Gold & Silver have been money for thousands of years. Their function as money came about on the free market. That's something we're not used to these days. Today, we're forced to use green pieces of paper as money, because that's what the government makes us use.
So let's go through the process of how gold and silver became money. We'll use the words of Murray Rothbard from his classic work titled "What Has Government Done To Our Money"...(download the digital version for FREE here).
It is clear that in every society, the most marketable goods will be gradually selected as the media for exchange. As they are more and more selected as media, the demand for them increases because of this use, and so they become even more marketable. The result is a reinforcing spiral: more marketability causes wider use as a medium which causes more marketability, etc.Now what exactly make gold and silver the most marketable money? Well, they both transport easily, are relatively scarce, are not perishable, can be easily stored, and are divisible.
This all had to be worked out by market participants. It didn't happen overnight.
Eventually, one or two commodities are used as general media —in almost all exchanges—and these are called money.To help drive the point home here, let's look at an example that we're all familiar with: the dominance of Facebook & Twitter as digital communication tools.
As more and more people selected Facebook and Twitter, the demand to use them increased. Celebrities began to use them, businesses found great value in them, and now it's hard to find a person that doesn't use one or the other.
Back to money:
Historically, many different goods have been used as media: tobacco in colonial Virginia, sugar in the West Indies, salt in Abyssinia, cattle in ancient Greece, nails in Scotland, copper in ancient Egypt, and grain, beads, tea, cowrie shells, and fishhooks. Through the centuries, two commodities, gold and silver, have emerged as money in the free competition of the market, and have displaced the other commodities.There were also plenty of other "social networks" to choose from. There was Compuserve, Usenet, Bulletin Boards, Friendster, MySpace, and many others. Yet Facebook and Twitter have displaced them all.
Back to gold and silver:
In recent times, silver, being relatively more abundant than gold, has been found more useful for smaller exchanges, while gold is more useful for larger transactions. At any rate, the important thing is that whatever the reason, the free market has found gold and silver to be the most efficient moneys.Twitter is useful for short 140 character messages. It's great for broadcasting to the world. Facebook is more useful for longer messages, sharing pictures, and focusing on smaller groups of people that you most likely know. Whatever the reasons, the important thing is that the free market found these two to be the best.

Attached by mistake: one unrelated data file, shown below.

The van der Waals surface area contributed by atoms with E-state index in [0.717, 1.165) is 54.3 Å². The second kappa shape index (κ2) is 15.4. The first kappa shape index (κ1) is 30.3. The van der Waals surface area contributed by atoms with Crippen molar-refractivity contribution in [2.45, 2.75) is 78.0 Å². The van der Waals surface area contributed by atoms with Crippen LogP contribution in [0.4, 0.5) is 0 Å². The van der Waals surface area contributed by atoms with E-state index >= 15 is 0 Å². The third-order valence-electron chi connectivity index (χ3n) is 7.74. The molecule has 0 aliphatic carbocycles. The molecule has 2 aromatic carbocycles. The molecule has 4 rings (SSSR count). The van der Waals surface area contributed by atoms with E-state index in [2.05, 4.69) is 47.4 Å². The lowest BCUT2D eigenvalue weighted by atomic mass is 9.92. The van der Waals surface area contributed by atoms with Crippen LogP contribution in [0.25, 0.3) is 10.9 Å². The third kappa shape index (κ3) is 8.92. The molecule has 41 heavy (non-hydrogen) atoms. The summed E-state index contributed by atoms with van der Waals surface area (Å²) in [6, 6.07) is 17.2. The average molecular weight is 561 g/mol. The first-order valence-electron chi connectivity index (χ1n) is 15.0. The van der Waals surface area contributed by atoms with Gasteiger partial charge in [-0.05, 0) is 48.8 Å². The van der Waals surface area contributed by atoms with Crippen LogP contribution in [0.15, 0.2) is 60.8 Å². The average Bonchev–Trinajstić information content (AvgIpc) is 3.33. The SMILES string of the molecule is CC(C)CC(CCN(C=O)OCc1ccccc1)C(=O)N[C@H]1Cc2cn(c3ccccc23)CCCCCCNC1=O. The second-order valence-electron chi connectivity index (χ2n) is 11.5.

This process: the cumulative development of a medium of exchange on the free market—is the only way money can become established. Money cannot originate in any other way, neither by everyone suddenly deciding to create money out of useless material, nor by government calling bits of paper “money.”Can you imagine the reaction if government decreed what everyone must use to communicate digitally? Everyone (other than the die hard power worshippers) would just shrug their shoulders and tell government to hit the bricks!
And yet we allow government to dictate and force us to use money that they control. Money that they create by the trillions, robbing us of purchasing power and driving up prices. They create booms & busts in our economy, and print to the high heavens to fund their gargantuan welfare state & military empire.
Now....must gold & silver be money? Must Facebook & Twitter be our digital communication tools of choice?
But if others are to replace them, it should occur by choice in the free and voluntary marketplace.
No force. No government decrees.
In other words, it's well past the time for government to get its hands off our choice as to what to use as money!